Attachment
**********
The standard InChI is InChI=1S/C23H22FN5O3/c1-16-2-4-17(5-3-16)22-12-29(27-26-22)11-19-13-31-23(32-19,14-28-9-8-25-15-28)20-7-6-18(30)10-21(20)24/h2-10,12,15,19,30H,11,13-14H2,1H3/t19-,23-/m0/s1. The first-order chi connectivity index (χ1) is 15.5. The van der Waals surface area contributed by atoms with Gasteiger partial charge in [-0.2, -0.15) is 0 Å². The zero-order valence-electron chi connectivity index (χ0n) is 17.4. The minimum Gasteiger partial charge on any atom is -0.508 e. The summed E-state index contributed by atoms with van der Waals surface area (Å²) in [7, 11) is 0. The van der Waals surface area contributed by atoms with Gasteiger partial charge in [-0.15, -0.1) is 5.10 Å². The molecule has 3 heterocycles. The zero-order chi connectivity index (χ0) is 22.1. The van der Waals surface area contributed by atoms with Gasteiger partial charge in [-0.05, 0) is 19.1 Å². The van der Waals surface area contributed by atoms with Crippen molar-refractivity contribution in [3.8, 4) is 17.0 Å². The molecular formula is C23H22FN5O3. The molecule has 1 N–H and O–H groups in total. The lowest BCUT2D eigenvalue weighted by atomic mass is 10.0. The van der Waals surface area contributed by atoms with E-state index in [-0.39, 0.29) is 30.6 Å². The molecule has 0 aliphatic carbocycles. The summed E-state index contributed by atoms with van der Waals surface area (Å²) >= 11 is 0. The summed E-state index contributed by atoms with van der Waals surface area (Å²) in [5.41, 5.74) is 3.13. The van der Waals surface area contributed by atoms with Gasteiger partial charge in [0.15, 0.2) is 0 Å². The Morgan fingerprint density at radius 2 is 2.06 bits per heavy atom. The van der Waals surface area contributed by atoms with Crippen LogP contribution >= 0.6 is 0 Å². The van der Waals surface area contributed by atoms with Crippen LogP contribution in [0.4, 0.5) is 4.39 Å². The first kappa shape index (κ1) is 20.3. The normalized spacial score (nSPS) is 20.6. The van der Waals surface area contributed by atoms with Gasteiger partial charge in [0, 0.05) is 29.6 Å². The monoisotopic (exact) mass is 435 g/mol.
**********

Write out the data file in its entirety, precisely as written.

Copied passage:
The standard InChI is InChI=1S/C23H22FN5O3/c1-16-2-4-17(5-3-16)22-12-29(27-26-22)11-19-13-31-23(32-19,14-28-9-8-25-15-28)20-7-6-18(30)10-21(20)24/h2-10,12,15,19,30H,11,13-14H2,1H3/t19-,23-/m0/s1. The first-order chi connectivity index (χ1) is 15.5. The van der Waals surface area contributed by atoms with Gasteiger partial charge in [-0.2, -0.15) is 0 Å². The zero-order valence-electron chi connectivity index (χ0n) is 17.4. The minimum Gasteiger partial charge on any atom is -0.508 e. The summed E-state index contributed by atoms with van der Waals surface area (Å²) in [7, 11) is 0. The van der Waals surface area contributed by atoms with Gasteiger partial charge in [-0.15, -0.1) is 5.10 Å². The molecule has 3 heterocycles. The zero-order chi connectivity index (χ0) is 22.1. The van der Waals surface area contributed by atoms with Gasteiger partial charge in [-0.05, 0) is 19.1 Å². The van der Waals surface area contributed by atoms with Crippen molar-refractivity contribution in [3.8, 4) is 17.0 Å². The molecular formula is C23H22FN5O3. The molecule has 1 N–H and O–H groups in total. The lowest BCUT2D eigenvalue weighted by atomic mass is 10.0. The van der Waals surface area contributed by atoms with E-state index in [-0.39, 0.29) is 30.6 Å². The molecule has 0 aliphatic carbocycles. The summed E-state index contributed by atoms with van der Waals surface area (Å²) >= 11 is 0. The summed E-state index contributed by atoms with van der Waals surface area (Å²) in [5.41, 5.74) is 3.13. The van der Waals surface area contributed by atoms with Gasteiger partial charge in [0.15, 0.2) is 0 Å². The Morgan fingerprint density at radius 2 is 2.06 bits per heavy atom. The van der Waals surface area contributed by atoms with Crippen LogP contribution >= 0.6 is 0 Å². The van der Waals surface area contributed by atoms with Crippen LogP contribution in [0.4, 0.5) is 4.39 Å². The first kappa shape index (κ1) is 20.3. The normalized spacial score (nSPS) is 20.6. The van der Waals surface area contributed by atoms with Gasteiger partial charge in [0, 0.05) is 29.6 Å². The monoisotopic (exact) mass is 435 g/mol.